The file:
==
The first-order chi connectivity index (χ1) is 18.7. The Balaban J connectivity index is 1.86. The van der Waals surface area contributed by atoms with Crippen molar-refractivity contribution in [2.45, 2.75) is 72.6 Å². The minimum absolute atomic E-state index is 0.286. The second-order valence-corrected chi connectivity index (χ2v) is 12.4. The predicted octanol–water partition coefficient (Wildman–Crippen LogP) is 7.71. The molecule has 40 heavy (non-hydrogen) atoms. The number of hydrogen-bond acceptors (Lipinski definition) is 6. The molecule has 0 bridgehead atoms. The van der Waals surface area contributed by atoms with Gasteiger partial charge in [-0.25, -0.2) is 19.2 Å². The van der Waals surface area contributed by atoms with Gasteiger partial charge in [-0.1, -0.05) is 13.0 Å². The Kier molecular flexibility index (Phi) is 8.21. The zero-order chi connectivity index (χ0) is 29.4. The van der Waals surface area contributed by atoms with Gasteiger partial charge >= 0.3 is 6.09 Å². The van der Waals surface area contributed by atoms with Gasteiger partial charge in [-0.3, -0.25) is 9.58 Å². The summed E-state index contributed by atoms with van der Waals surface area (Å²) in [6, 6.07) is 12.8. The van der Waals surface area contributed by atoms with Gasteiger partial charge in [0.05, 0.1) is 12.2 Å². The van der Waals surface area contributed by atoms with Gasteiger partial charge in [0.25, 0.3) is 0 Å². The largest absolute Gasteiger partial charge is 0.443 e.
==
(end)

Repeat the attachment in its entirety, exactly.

The first-order chi connectivity index (χ1) is 18.7. The Balaban J connectivity index is 1.86. The van der Waals surface area contributed by atoms with Crippen molar-refractivity contribution in [2.45, 2.75) is 72.6 Å². The minimum absolute atomic E-state index is 0.286. The second-order valence-corrected chi connectivity index (χ2v) is 12.4. The predicted octanol–water partition coefficient (Wildman–Crippen LogP) is 7.71. The molecule has 40 heavy (non-hydrogen) atoms. The number of hydrogen-bond acceptors (Lipinski definition) is 6. The molecule has 0 bridgehead atoms. The van der Waals surface area contributed by atoms with Gasteiger partial charge in [-0.25, -0.2) is 19.2 Å². The van der Waals surface area contributed by atoms with Gasteiger partial charge in [-0.1, -0.05) is 13.0 Å². The Kier molecular flexibility index (Phi) is 8.21. The zero-order chi connectivity index (χ0) is 29.4. The van der Waals surface area contributed by atoms with Gasteiger partial charge >= 0.3 is 6.09 Å². The van der Waals surface area contributed by atoms with Gasteiger partial charge in [-0.3, -0.25) is 9.58 Å². The summed E-state index contributed by atoms with van der Waals surface area (Å²) in [6, 6.07) is 12.8. The van der Waals surface area contributed by atoms with Gasteiger partial charge in [0.05, 0.1) is 12.2 Å². The van der Waals surface area contributed by atoms with Gasteiger partial charge in [0.25, 0.3) is 0 Å². The largest absolute Gasteiger partial charge is 0.443 e.